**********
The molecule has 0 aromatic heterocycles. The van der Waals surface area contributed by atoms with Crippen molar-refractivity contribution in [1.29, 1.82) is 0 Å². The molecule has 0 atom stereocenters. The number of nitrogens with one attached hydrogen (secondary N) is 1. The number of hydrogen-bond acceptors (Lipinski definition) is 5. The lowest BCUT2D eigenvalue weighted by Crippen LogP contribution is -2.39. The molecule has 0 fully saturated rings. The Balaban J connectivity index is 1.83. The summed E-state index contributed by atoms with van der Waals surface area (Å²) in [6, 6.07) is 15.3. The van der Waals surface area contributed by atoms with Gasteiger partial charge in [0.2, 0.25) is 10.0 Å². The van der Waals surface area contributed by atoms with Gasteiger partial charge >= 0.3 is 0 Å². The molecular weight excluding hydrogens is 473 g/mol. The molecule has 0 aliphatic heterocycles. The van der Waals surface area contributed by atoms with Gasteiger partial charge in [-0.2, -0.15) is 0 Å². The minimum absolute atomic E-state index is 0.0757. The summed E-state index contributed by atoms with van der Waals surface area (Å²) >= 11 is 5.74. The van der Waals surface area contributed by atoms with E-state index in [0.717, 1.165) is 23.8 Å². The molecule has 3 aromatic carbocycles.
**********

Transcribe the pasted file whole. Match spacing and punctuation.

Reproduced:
The molecule has 0 aromatic heterocycles. The van der Waals surface area contributed by atoms with Crippen molar-refractivity contribution in [1.29, 1.82) is 0 Å². The molecule has 0 atom stereocenters. The number of nitrogens with one attached hydrogen (secondary N) is 1. The number of hydrogen-bond acceptors (Lipinski definition) is 5. The lowest BCUT2D eigenvalue weighted by Crippen LogP contribution is -2.39. The molecule has 0 fully saturated rings. The Balaban J connectivity index is 1.83. The summed E-state index contributed by atoms with van der Waals surface area (Å²) in [6, 6.07) is 15.3. The van der Waals surface area contributed by atoms with Gasteiger partial charge in [0.2, 0.25) is 10.0 Å². The van der Waals surface area contributed by atoms with Gasteiger partial charge >= 0.3 is 0 Å². The molecular weight excluding hydrogens is 473 g/mol. The molecule has 0 aliphatic heterocycles. The van der Waals surface area contributed by atoms with Gasteiger partial charge in [-0.2, -0.15) is 0 Å². The minimum absolute atomic E-state index is 0.0757. The summed E-state index contributed by atoms with van der Waals surface area (Å²) >= 11 is 5.74. The van der Waals surface area contributed by atoms with E-state index in [0.717, 1.165) is 23.8 Å². The molecule has 3 aromatic carbocycles.